One thing while watching Season 7 I keep thinking about is how DS9 deals with success and continually redefines what it means to “win”… and how the lessons they learn by playing games for entertainment informs how they make sense of winning real-life victories.
1) The take-home message of Take Me Out to the Holosuite is that “manufactured triumph” can be just as good as actually winning– the Niners team of misfits was never going to win against superstar Vulcans in the baseball game, but they can win by ~having fun~ and infuriating the main Vulcan guy anyway. If you can’t win, change the goal.
2) Miles and Julian’s obsession with the Alamo shows also how losing a battle can mean winning the war– in the Battle of the Alamo the Texans (who are the heroes in US history narratives) are outnumbered, outmatched by Santa Anna’s Mexican troops, and the Texans are slaughtered while standing their ground. This is a losing battle! However as Wikipedia further informs me, “Santa Anna’s cruelty during the battle inspired many Texans to join the Texan Army” eventually leading to them winning the overall revolution. This is Miles and Julian’s escape into fantasy to take the pressure off, but also is a way for them to make sense of the casualty lists. Will their co-workers and allies have died for nothing, in the end? If they themselves die will their lives have been worth it? The desire to avenge the deaths of the Alamo led for Texan victory, and so the DS9 crew has to use their grief over Federation/ally deaths to fuel their will to beat the Dominion.
3) oh and the Season ½ pointless plots with aliens that like to play games that don’t seem like fun to us (Move Along Home, Captive Pursuit, Rivals, perhaps even Q-Less… Battle Lines is not a game in terms of entertainment but it is like a neverending laser tag with real weapons.) is an attempt to set up further questions on what winning means– how can you win when you don’t know what rules you’re playing by? what happens if you refuse to play the game? what happens to your honor and integrity when the game isn’t fair to begin with, and in that case what’s the point in playing? (why not just punch Q in his smarmy face?)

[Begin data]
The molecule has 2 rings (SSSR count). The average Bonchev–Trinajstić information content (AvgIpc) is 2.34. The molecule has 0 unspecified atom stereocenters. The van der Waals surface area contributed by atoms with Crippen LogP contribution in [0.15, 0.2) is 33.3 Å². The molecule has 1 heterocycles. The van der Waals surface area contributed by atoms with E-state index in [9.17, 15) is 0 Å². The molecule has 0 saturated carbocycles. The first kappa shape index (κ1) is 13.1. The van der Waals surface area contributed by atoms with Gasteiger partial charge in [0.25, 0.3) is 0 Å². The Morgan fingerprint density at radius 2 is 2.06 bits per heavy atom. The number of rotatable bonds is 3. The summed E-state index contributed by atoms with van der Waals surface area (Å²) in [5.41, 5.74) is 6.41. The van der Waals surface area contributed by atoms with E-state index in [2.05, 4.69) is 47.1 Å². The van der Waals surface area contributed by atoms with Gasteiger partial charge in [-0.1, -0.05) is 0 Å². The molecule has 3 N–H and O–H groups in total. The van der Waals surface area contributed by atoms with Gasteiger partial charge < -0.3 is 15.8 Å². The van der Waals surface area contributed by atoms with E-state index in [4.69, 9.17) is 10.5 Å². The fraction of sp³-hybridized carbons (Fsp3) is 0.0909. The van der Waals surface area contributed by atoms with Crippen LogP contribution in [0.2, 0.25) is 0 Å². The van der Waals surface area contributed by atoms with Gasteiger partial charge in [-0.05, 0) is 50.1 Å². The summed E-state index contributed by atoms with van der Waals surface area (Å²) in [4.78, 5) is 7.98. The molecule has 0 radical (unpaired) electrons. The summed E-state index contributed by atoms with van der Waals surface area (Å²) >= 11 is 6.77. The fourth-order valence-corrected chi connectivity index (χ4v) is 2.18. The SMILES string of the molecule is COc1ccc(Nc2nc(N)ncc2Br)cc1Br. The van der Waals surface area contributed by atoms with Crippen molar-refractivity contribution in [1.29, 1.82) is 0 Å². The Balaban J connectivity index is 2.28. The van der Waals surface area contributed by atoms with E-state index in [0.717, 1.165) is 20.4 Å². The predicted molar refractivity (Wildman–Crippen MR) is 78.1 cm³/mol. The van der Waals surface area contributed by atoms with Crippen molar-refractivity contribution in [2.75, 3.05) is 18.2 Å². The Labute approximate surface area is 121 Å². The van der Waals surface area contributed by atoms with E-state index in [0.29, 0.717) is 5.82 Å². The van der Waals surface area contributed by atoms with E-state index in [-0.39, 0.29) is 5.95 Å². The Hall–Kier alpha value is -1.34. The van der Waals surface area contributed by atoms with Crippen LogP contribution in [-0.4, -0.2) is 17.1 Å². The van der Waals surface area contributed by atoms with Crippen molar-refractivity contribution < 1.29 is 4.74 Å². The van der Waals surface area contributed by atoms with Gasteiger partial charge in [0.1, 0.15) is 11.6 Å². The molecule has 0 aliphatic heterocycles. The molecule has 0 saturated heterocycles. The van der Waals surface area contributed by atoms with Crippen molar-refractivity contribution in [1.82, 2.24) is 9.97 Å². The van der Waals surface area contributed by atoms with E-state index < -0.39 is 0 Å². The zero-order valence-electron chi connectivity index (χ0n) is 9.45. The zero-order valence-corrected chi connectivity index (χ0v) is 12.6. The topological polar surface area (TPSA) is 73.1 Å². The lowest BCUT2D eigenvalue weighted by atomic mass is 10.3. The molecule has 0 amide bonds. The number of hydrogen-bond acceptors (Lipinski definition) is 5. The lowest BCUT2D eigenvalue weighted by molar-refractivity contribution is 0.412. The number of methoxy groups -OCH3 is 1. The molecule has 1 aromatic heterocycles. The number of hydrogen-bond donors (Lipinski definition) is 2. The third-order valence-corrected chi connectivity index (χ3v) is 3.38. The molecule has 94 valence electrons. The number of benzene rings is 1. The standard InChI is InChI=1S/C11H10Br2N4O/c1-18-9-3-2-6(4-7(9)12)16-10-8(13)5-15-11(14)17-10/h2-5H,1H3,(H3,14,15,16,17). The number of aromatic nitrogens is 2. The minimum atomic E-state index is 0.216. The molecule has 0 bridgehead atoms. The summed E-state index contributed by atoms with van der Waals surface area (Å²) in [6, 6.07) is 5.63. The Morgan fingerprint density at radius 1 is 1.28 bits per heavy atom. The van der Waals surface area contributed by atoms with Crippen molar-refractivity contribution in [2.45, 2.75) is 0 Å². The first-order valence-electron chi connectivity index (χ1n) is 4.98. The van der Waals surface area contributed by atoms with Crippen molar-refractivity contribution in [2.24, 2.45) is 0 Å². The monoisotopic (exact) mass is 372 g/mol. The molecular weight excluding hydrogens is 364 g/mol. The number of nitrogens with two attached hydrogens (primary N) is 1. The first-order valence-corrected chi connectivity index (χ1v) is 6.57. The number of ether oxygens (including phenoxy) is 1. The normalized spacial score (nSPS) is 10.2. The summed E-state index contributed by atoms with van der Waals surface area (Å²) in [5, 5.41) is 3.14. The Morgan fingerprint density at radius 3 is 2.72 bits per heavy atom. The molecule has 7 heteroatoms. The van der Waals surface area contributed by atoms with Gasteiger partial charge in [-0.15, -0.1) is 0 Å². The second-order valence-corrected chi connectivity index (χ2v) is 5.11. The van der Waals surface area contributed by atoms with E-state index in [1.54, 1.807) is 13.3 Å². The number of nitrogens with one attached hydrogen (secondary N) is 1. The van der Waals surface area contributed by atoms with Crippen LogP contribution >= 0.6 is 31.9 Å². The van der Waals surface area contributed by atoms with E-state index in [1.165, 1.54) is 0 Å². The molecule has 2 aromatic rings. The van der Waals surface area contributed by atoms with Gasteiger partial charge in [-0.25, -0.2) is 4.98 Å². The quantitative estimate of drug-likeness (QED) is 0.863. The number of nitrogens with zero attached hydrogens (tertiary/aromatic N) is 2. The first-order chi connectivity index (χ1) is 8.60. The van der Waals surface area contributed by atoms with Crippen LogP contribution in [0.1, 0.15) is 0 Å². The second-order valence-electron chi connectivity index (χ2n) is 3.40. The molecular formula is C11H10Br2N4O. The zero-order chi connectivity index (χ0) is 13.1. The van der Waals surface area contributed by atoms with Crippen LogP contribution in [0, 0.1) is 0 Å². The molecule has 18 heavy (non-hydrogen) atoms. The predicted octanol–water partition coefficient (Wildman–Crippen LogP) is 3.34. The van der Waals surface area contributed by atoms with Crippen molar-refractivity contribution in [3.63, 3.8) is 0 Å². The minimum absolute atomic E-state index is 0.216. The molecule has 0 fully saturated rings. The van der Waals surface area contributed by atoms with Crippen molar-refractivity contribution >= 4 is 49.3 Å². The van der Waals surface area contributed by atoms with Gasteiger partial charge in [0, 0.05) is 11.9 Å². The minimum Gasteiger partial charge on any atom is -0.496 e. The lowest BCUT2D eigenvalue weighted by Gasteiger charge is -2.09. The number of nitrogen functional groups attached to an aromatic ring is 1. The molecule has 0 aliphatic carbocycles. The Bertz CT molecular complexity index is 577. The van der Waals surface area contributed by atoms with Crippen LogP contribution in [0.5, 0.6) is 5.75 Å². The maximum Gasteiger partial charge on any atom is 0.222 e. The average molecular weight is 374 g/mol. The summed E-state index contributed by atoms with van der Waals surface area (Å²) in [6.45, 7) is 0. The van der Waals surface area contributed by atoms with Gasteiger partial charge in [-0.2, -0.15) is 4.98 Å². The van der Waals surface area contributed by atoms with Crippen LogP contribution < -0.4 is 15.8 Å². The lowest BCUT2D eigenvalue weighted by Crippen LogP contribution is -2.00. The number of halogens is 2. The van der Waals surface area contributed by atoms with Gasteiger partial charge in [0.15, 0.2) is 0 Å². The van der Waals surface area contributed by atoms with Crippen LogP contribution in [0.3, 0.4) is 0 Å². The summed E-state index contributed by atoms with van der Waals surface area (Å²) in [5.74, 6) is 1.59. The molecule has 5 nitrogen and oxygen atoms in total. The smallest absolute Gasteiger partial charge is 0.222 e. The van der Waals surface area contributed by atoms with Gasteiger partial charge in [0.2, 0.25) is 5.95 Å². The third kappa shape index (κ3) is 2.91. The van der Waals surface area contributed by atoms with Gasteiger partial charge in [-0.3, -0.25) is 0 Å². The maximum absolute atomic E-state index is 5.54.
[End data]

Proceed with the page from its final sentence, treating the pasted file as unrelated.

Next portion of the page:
4) in Our Man Bashir, Julian and Garak have to win the holosuite game to save the crew trapped from the transporter malfunction, but in the process might be killed themselves. Garak tries to save him and Julian, but it would kill the crew– this attempt at victory isn’t acceptable to Julian who shoots him, and Garak is pleased at Julian’s commitment: “He showed me that he had the spine to play the game as it ought to be played”. In the end, Julian “saves the day by destroying the world”– to save the real lives of the crew, he has to lose the expected endgoal of the holosuite game.
5) All of this builds to our more seriously treated plot arcs that deal directly with these themes– how will our heroes save the day, what will they sacrifice in the process, how will they know what victory is and if it’s worth it? The first related ongoing arc is Bajoran independence and their ongoing struggle with self-governance and rebuilding, as seen through Major Kira: the black and white of the Resistance against Cardassian oppressors doesn’t apply to the murky grey politics of democracy– how to do what is best for the Bajoran people while also letting them make their own decisions. When Bajorans disagree with Bajorans who is the enemy? How do you deal with nebulous objectives? Winning was easy, governing’s harder.
6) Sisko’s confrontations with the Maquis culminates with his pursuit/standoffs with Eddington– Federation values don’t generally allow for officers to poison whole planets, not for any reason, but for Sisko to win he has to play the game that Eddington has set up for him, he has to be the Javert to Eddington’s Valjean. This is against standard Star Trek rules!!! but it pays off and he wins.
8) Sisko’s struggle to win the game while playing by the rules– and then having to overstep those rules– is most obviously dealt with in In the Pale Moonlight. “I lied. I cheated. I bribed men to cover the crimes of other men. I am an accessory to murder. But the most damning thing of all… I think I can live with it. And if I had to do it all over again - I would. Garak was right about one thing: a guilty conscience is a small price to pay for the safety of the Alpha Quadrant." No subtext here, this is the thesis statement of this whole theme, from the mouth of the Sisko himself. This is followed up by the Section 31 episodes, which reveal that the Federation itself– who has set those rules Sisko breaks/bends!– is willing to sacrifice its integrity in order to win in the end.
Whose rules do you play by and when? If you play to win what do you lose in the process? By saving the day, do you destroy the world? Is it worth it?
extremely terrible canon divergent fic where a) “take me out to the holosuite” takes place immediately after “in the pale moonlight” and b) garak turns out to have a lot of ideas about how baseball should be played